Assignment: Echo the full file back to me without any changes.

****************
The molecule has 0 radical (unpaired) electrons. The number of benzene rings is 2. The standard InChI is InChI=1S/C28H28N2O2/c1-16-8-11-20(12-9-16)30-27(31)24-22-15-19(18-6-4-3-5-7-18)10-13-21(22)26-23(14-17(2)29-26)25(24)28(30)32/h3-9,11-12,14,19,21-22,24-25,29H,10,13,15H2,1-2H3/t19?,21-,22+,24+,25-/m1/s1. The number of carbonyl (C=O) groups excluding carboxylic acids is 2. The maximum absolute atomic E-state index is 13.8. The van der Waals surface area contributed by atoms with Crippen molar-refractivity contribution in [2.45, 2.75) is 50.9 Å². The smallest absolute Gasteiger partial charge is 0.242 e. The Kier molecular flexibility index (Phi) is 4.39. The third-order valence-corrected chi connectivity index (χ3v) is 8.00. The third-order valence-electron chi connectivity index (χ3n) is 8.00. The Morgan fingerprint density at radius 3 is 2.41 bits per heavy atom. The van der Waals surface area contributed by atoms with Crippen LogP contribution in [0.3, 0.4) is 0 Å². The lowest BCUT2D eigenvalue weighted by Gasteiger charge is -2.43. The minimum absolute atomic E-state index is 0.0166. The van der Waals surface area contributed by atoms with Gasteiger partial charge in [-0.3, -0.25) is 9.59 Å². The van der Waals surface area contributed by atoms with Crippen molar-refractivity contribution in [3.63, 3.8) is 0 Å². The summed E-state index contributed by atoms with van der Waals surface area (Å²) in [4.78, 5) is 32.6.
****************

The molecule has 0 radical (unpaired) electrons. The number of benzene rings is 2. The standard InChI is InChI=1S/C28H28N2O2/c1-16-8-11-20(12-9-16)30-27(31)24-22-15-19(18-6-4-3-5-7-18)10-13-21(22)26-23(14-17(2)29-26)25(24)28(30)32/h3-9,11-12,14,19,21-22,24-25,29H,10,13,15H2,1-2H3/t19?,21-,22+,24+,25-/m1/s1. The number of carbonyl (C=O) groups excluding carboxylic acids is 2. The maximum absolute atomic E-state index is 13.8. The van der Waals surface area contributed by atoms with Crippen molar-refractivity contribution in [2.45, 2.75) is 50.9 Å². The smallest absolute Gasteiger partial charge is 0.242 e. The Kier molecular flexibility index (Phi) is 4.39. The third-order valence-corrected chi connectivity index (χ3v) is 8.00. The third-order valence-electron chi connectivity index (χ3n) is 8.00. The Morgan fingerprint density at radius 3 is 2.41 bits per heavy atom. The van der Waals surface area contributed by atoms with Crippen LogP contribution in [0.3, 0.4) is 0 Å². The lowest BCUT2D eigenvalue weighted by Gasteiger charge is -2.43. The minimum absolute atomic E-state index is 0.0166. The van der Waals surface area contributed by atoms with Gasteiger partial charge in [-0.3, -0.25) is 9.59 Å². The van der Waals surface area contributed by atoms with Crippen molar-refractivity contribution in [3.63, 3.8) is 0 Å². The summed E-state index contributed by atoms with van der Waals surface area (Å²) in [4.78, 5) is 32.6.